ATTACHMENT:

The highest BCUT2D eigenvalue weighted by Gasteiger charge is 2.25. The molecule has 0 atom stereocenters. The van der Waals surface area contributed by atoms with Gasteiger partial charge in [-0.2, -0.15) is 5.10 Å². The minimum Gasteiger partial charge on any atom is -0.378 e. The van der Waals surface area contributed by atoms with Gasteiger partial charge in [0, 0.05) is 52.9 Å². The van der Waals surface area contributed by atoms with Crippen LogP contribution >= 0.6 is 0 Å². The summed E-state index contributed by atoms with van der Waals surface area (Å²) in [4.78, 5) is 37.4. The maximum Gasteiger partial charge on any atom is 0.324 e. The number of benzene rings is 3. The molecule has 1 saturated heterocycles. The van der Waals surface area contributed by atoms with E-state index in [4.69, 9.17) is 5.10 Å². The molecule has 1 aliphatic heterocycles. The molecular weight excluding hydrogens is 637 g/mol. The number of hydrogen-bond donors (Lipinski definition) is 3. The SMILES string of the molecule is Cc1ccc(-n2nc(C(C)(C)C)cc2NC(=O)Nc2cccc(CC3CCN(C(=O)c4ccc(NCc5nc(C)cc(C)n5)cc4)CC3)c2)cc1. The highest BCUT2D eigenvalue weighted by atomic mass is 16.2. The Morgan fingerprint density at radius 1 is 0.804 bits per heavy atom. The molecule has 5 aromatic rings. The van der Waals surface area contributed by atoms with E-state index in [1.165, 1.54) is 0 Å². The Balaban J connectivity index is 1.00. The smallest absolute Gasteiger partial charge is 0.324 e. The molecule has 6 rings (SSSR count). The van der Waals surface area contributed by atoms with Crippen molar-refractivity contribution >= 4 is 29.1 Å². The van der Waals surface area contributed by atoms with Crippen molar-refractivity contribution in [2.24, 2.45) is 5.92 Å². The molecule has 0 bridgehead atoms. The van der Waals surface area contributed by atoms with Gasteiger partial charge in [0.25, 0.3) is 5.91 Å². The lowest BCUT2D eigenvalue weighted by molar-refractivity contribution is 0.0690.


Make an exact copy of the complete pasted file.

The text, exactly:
The highest BCUT2D eigenvalue weighted by Gasteiger charge is 2.25. The molecule has 0 atom stereocenters. The van der Waals surface area contributed by atoms with Gasteiger partial charge in [-0.2, -0.15) is 5.10 Å². The minimum Gasteiger partial charge on any atom is -0.378 e. The van der Waals surface area contributed by atoms with Gasteiger partial charge in [0, 0.05) is 52.9 Å². The van der Waals surface area contributed by atoms with Crippen LogP contribution >= 0.6 is 0 Å². The summed E-state index contributed by atoms with van der Waals surface area (Å²) in [4.78, 5) is 37.4. The maximum Gasteiger partial charge on any atom is 0.324 e. The number of benzene rings is 3. The molecule has 1 saturated heterocycles. The van der Waals surface area contributed by atoms with E-state index in [4.69, 9.17) is 5.10 Å². The molecule has 1 aliphatic heterocycles. The molecular weight excluding hydrogens is 637 g/mol. The number of hydrogen-bond donors (Lipinski definition) is 3. The SMILES string of the molecule is Cc1ccc(-n2nc(C(C)(C)C)cc2NC(=O)Nc2cccc(CC3CCN(C(=O)c4ccc(NCc5nc(C)cc(C)n5)cc4)CC3)c2)cc1. The highest BCUT2D eigenvalue weighted by atomic mass is 16.2. The Morgan fingerprint density at radius 1 is 0.804 bits per heavy atom. The molecule has 5 aromatic rings. The van der Waals surface area contributed by atoms with E-state index in [1.165, 1.54) is 0 Å². The Balaban J connectivity index is 1.00. The smallest absolute Gasteiger partial charge is 0.324 e. The molecule has 6 rings (SSSR count). The van der Waals surface area contributed by atoms with Crippen molar-refractivity contribution >= 4 is 29.1 Å². The van der Waals surface area contributed by atoms with Crippen molar-refractivity contribution in [2.24, 2.45) is 5.92 Å². The molecule has 0 bridgehead atoms. The van der Waals surface area contributed by atoms with Gasteiger partial charge in [0.25, 0.3) is 5.91 Å². The lowest BCUT2D eigenvalue weighted by molar-refractivity contribution is 0.0690.